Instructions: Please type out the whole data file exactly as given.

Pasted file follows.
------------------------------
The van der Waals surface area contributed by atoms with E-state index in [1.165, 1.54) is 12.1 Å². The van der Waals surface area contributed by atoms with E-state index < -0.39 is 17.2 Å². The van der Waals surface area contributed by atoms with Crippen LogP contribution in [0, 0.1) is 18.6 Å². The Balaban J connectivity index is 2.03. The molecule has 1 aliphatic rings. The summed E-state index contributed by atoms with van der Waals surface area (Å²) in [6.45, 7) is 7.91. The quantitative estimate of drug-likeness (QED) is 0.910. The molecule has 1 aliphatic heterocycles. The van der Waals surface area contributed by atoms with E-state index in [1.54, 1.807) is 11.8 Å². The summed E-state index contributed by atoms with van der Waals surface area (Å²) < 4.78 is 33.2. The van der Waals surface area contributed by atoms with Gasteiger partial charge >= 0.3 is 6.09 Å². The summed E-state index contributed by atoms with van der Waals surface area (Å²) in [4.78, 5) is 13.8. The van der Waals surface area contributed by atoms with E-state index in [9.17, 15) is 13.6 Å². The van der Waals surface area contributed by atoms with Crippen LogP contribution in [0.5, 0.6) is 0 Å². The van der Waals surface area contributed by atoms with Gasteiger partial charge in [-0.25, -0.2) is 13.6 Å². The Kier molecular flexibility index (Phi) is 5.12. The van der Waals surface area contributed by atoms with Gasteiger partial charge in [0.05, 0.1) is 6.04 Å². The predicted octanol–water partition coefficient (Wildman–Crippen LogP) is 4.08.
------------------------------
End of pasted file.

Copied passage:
The van der Waals surface area contributed by atoms with E-state index in [1.165, 1.54) is 12.1 Å². The van der Waals surface area contributed by atoms with E-state index < -0.39 is 17.2 Å². The van der Waals surface area contributed by atoms with Crippen LogP contribution in [0, 0.1) is 18.6 Å². The Balaban J connectivity index is 2.03. The molecule has 1 aliphatic rings. The summed E-state index contributed by atoms with van der Waals surface area (Å²) in [6.45, 7) is 7.91. The quantitative estimate of drug-likeness (QED) is 0.910. The molecule has 1 aliphatic heterocycles. The van der Waals surface area contributed by atoms with E-state index in [1.54, 1.807) is 11.8 Å². The summed E-state index contributed by atoms with van der Waals surface area (Å²) < 4.78 is 33.2. The van der Waals surface area contributed by atoms with Gasteiger partial charge >= 0.3 is 6.09 Å². The summed E-state index contributed by atoms with van der Waals surface area (Å²) in [4.78, 5) is 13.8. The van der Waals surface area contributed by atoms with E-state index in [9.17, 15) is 13.6 Å². The van der Waals surface area contributed by atoms with Crippen LogP contribution in [0.5, 0.6) is 0 Å². The van der Waals surface area contributed by atoms with Gasteiger partial charge in [-0.25, -0.2) is 13.6 Å². The Kier molecular flexibility index (Phi) is 5.12. The van der Waals surface area contributed by atoms with Gasteiger partial charge in [0.05, 0.1) is 6.04 Å². The predicted octanol–water partition coefficient (Wildman–Crippen LogP) is 4.08.